The Irish low cost carrier Ryanair is expanding its maintenance, repair and overhaul (MRO) base in Kaunas, Lithuania. The transport industry giant is planning to invest around €250,000 into expanding the facilities of its maintenance unit, Kaunas Aircraft Maintenance Services (KAMS), which is located at Kaunas International Airport.
According to KAMS’s accountable manager, Karolis Čepukas, a range of new workshops will be opened at the facility thanks to this new investment. “This year, the expected volume of airframe maintenance and aircraft components in Kaunas is increasing,” says Mr Čepukas, “so it was decided to open additional workshops for aircraft components within our existing hangars.
We are opening workshops for repairing aircraft airstairs, filling oxygen cylinders, and working on metal and composite parts. In addition, we will be hiring additional aircraft airframe technicians, he explains.
The company expects its turnover to jump 20 % this year, and is planning a 30% increase in the number of aircraft maintenance, repair and overhaul specialists it employs. After the expansion, around 140 specialists will be employed at the facility.
KAMS’s growth is closely related to the continued expansion of Ryanair’s fleet; by 2020 the company will be operating in excess of 500 aircraft. And in this context of continued strong growth, KAMS is optimistic that in the future new hangars for aircraft refinishing and other maintenance activities could be opened at the Kaunas facility.
Lithuania’s aviation industry has the potential to continue growing in the future thanks to recent reforms to the study programmes provided by Lithuanian higher education institutions, which were proposed by the industry and supported by Invest Lithuania.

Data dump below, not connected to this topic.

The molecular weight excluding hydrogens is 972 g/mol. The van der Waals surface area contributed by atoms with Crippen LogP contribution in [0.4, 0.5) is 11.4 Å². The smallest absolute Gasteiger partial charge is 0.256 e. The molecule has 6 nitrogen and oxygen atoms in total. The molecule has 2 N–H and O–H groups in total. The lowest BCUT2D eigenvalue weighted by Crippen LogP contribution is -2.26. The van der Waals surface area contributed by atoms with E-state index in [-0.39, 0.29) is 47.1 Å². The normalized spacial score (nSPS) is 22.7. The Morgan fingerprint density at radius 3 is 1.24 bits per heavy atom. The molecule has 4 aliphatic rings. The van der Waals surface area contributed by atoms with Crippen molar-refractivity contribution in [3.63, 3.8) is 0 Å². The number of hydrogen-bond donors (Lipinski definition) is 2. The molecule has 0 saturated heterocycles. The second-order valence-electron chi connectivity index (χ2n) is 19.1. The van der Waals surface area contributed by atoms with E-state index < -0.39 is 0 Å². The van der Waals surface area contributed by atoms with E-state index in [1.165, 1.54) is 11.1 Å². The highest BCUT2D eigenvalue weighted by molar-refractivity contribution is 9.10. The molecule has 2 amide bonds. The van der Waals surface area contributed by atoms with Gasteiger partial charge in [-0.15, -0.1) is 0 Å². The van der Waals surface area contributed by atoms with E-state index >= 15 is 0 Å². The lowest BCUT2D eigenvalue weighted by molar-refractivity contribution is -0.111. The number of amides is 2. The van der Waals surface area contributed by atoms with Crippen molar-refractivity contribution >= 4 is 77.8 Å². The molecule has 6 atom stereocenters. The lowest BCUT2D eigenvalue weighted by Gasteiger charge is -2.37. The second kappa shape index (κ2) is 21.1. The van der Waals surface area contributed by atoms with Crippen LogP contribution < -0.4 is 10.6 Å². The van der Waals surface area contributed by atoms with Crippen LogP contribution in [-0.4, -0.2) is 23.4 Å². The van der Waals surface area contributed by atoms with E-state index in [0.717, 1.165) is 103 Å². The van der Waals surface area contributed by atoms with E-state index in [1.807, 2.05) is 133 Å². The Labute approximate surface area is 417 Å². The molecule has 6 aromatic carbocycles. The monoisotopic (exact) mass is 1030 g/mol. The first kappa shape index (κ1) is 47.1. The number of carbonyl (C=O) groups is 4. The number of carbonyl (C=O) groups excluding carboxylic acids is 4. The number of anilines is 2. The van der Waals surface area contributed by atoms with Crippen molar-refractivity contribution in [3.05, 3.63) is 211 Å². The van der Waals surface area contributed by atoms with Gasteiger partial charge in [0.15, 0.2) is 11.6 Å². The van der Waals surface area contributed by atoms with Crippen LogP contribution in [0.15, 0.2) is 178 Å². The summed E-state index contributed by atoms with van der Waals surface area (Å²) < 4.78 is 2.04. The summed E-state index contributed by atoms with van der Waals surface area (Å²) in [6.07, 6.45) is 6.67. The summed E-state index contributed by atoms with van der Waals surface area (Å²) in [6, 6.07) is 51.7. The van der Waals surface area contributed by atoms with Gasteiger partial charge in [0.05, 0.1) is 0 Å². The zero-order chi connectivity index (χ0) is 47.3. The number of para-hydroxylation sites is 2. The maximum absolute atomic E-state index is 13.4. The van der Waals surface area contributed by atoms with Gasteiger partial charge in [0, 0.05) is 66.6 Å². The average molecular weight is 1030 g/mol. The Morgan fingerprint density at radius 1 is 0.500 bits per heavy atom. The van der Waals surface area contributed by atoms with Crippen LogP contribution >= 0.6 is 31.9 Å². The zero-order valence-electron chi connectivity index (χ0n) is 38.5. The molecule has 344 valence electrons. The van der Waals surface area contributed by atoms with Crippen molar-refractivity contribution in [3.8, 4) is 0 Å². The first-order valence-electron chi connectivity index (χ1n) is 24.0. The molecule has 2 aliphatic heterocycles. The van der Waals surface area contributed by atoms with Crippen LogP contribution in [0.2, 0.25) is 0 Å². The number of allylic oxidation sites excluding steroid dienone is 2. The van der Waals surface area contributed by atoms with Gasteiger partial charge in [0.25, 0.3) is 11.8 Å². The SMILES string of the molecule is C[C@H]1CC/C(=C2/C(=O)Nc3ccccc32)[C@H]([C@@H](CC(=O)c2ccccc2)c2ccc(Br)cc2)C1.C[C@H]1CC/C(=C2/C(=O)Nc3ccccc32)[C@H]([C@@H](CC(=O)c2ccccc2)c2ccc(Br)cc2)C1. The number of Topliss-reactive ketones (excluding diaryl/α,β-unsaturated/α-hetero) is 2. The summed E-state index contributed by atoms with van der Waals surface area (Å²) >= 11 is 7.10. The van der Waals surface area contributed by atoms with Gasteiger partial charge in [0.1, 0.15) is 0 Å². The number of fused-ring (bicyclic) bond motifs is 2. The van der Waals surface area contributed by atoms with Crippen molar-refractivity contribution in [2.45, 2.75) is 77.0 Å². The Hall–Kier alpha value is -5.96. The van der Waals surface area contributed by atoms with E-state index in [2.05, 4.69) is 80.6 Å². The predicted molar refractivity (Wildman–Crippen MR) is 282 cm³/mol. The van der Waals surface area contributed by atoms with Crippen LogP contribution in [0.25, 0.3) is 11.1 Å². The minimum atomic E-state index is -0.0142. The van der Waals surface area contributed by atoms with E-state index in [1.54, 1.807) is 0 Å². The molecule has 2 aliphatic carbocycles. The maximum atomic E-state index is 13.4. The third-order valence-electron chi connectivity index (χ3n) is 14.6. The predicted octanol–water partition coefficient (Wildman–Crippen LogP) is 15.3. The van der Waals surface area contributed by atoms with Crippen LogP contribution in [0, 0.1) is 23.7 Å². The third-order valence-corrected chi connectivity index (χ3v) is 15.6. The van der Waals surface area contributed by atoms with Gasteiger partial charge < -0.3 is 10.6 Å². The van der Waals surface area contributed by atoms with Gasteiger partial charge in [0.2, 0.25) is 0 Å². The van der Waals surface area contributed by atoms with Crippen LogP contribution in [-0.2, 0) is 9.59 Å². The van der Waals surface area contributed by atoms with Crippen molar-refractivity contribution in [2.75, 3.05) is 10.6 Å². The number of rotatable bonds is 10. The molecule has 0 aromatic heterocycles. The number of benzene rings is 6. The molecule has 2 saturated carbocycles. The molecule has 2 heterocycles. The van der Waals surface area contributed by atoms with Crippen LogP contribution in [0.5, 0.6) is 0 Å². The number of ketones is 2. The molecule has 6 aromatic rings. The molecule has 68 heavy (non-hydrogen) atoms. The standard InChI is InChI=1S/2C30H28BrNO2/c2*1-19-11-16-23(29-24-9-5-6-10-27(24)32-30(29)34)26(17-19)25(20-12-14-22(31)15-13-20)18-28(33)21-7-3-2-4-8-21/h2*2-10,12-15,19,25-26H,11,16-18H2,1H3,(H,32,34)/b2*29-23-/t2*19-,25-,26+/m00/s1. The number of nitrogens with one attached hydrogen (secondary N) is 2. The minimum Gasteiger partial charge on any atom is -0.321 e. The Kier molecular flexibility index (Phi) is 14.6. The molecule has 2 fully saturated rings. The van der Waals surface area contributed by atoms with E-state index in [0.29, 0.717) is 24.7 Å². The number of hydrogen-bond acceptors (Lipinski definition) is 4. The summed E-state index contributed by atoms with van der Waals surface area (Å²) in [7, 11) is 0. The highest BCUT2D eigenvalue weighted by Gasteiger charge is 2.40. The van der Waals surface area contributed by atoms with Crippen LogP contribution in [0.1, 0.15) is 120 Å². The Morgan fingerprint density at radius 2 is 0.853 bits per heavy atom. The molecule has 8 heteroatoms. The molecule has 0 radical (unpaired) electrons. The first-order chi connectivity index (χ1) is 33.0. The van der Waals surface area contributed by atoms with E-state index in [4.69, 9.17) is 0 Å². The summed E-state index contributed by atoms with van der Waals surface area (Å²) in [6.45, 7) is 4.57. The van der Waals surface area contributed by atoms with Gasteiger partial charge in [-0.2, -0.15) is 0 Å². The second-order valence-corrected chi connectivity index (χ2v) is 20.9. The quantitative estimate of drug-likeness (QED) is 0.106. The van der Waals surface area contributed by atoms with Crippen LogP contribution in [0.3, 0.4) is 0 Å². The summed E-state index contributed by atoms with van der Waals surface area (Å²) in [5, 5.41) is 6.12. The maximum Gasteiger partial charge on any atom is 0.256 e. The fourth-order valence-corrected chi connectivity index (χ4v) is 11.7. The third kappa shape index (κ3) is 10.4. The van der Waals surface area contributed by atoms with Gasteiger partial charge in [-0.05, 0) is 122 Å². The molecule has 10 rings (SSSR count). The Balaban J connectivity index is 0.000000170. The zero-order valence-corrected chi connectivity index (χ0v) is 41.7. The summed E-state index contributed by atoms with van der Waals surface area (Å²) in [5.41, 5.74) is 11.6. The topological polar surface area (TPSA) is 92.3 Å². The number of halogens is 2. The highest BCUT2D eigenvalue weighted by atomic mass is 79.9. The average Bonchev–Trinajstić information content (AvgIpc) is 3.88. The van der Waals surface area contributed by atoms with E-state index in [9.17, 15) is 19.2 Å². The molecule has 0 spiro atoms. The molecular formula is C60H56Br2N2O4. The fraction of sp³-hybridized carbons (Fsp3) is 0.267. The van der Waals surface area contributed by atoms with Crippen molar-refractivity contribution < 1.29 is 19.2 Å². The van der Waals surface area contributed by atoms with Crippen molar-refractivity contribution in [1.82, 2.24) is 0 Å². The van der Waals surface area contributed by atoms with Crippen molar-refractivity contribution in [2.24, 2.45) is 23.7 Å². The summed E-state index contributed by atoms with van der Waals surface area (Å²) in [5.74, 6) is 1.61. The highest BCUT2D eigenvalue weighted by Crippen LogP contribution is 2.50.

Aviation companies operating in the Kaunas region will provide Aviation Engineering students at Kaunas University of Technology (KTU) with the opportunity to accumulate more practical experience during their studies. In their third year, students will be able to do a full year internship at one of the many aircraft maintenance and repair organisations participating in the scheme.
This will enable graduates to have at least 1 year of experience, thus meeting internationally recognised EASA requirements. Further initiatives by education institutions will mean study programs can be certified as meeting EASA basic training requirements.
These steps mean companies will acquire well-trained technicians, and will lower the investment companies need to make, as the theory part of their training would be partially covered by government funding.
Boeing and Ryanair celebrated the delivery today of the airline’s 450th Next-Generation 737-800. This significant milestone has been reached in less than two decades, with the Irish low-cost carrier taking an average delivery of 25 737-800s per year since 1999.
Ryanair is proud to partner with Boeing and has operated an all-Boeing fleet since 1994, said Ryanair’s Chief Operations Officer, Mick Hickey.
Our current order of 737-800s and the 737-MAX 200 ‘Gamechanger’ will allow us to grow our fleet to 585 aircraft and our passenger numbers to 200 million per annum by 2024, maintaining our position as Europe’s largest, and greenest and cleanest airline.
With more than 80 unfilled orders for Next-Generation 737-800s, Ryanair is also the launch customer for the 737 MAX 200, with 100 unfilled orders.
The 737 MAX 200 can accommodate up to 200 seats, increasing revenue potential and providing airlines with up to 20 percent better fuel efficiency per seat than today’s most efficient single-aisle airplanes.
Ryanair has consistently demonstrated the outstanding economic, reliability and safety capabilities of the Next-Generation 737-800, using this airplane as the foundation to become one of the biggest airlines in the world, said Monty Oliver, vice president, European Sales, Boeing Commercial Airplanes.
To deliver the 450th 737-800 is truly a significant milestone in both companies shared history and we look forward to supporting Ryanair on the next phase of its incredible journey with the introduction of the 737 MAX 200.
Ryanair carried 119 million passengers last year with 1,800 daily flights to more than 200 destinations. The Dublin based carrier is the largest 737-800 customer in the world and the largest Boeing operator in Europe.